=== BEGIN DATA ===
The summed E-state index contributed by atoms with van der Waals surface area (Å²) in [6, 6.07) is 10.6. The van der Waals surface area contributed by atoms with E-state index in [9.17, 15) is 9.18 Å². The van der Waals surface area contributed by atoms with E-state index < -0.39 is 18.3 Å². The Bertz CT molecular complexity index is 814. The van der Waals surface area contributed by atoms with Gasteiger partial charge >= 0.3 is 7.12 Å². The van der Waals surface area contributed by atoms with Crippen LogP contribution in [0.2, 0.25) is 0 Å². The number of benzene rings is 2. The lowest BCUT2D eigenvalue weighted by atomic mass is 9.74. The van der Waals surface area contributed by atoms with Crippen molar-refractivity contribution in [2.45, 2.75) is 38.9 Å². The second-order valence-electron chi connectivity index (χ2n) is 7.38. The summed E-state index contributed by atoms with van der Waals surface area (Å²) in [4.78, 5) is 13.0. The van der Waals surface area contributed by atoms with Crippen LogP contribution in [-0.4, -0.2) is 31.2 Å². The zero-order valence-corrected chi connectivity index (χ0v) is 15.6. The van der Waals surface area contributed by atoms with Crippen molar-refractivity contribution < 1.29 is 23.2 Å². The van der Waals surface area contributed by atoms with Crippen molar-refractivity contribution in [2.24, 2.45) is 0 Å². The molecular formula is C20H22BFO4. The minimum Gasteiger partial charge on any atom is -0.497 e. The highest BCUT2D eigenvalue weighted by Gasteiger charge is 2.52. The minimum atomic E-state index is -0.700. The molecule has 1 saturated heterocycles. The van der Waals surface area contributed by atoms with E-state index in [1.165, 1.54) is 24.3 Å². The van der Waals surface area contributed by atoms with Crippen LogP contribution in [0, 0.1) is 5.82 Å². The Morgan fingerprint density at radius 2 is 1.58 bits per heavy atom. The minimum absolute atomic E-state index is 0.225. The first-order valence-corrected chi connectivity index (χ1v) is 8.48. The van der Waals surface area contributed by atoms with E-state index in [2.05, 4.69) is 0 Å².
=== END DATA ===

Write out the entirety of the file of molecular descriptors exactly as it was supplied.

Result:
The summed E-state index contributed by atoms with van der Waals surface area (Å²) in [6, 6.07) is 10.6. The van der Waals surface area contributed by atoms with E-state index in [9.17, 15) is 9.18 Å². The van der Waals surface area contributed by atoms with E-state index < -0.39 is 18.3 Å². The Bertz CT molecular complexity index is 814. The van der Waals surface area contributed by atoms with Gasteiger partial charge >= 0.3 is 7.12 Å². The van der Waals surface area contributed by atoms with Crippen LogP contribution in [0.2, 0.25) is 0 Å². The number of benzene rings is 2. The lowest BCUT2D eigenvalue weighted by atomic mass is 9.74. The van der Waals surface area contributed by atoms with Crippen molar-refractivity contribution in [2.45, 2.75) is 38.9 Å². The second-order valence-electron chi connectivity index (χ2n) is 7.38. The summed E-state index contributed by atoms with van der Waals surface area (Å²) in [4.78, 5) is 13.0. The van der Waals surface area contributed by atoms with Crippen LogP contribution in [-0.4, -0.2) is 31.2 Å². The zero-order valence-corrected chi connectivity index (χ0v) is 15.6. The van der Waals surface area contributed by atoms with Crippen molar-refractivity contribution < 1.29 is 23.2 Å². The van der Waals surface area contributed by atoms with Crippen molar-refractivity contribution in [2.24, 2.45) is 0 Å². The molecular formula is C20H22BFO4. The minimum Gasteiger partial charge on any atom is -0.497 e. The highest BCUT2D eigenvalue weighted by Gasteiger charge is 2.52. The minimum atomic E-state index is -0.700. The molecule has 1 saturated heterocycles. The van der Waals surface area contributed by atoms with E-state index in [1.165, 1.54) is 24.3 Å². The van der Waals surface area contributed by atoms with Crippen LogP contribution in [0, 0.1) is 5.82 Å². The Morgan fingerprint density at radius 2 is 1.58 bits per heavy atom. The minimum absolute atomic E-state index is 0.225. The first-order valence-corrected chi connectivity index (χ1v) is 8.48. The van der Waals surface area contributed by atoms with E-state index in [2.05, 4.69) is 0 Å².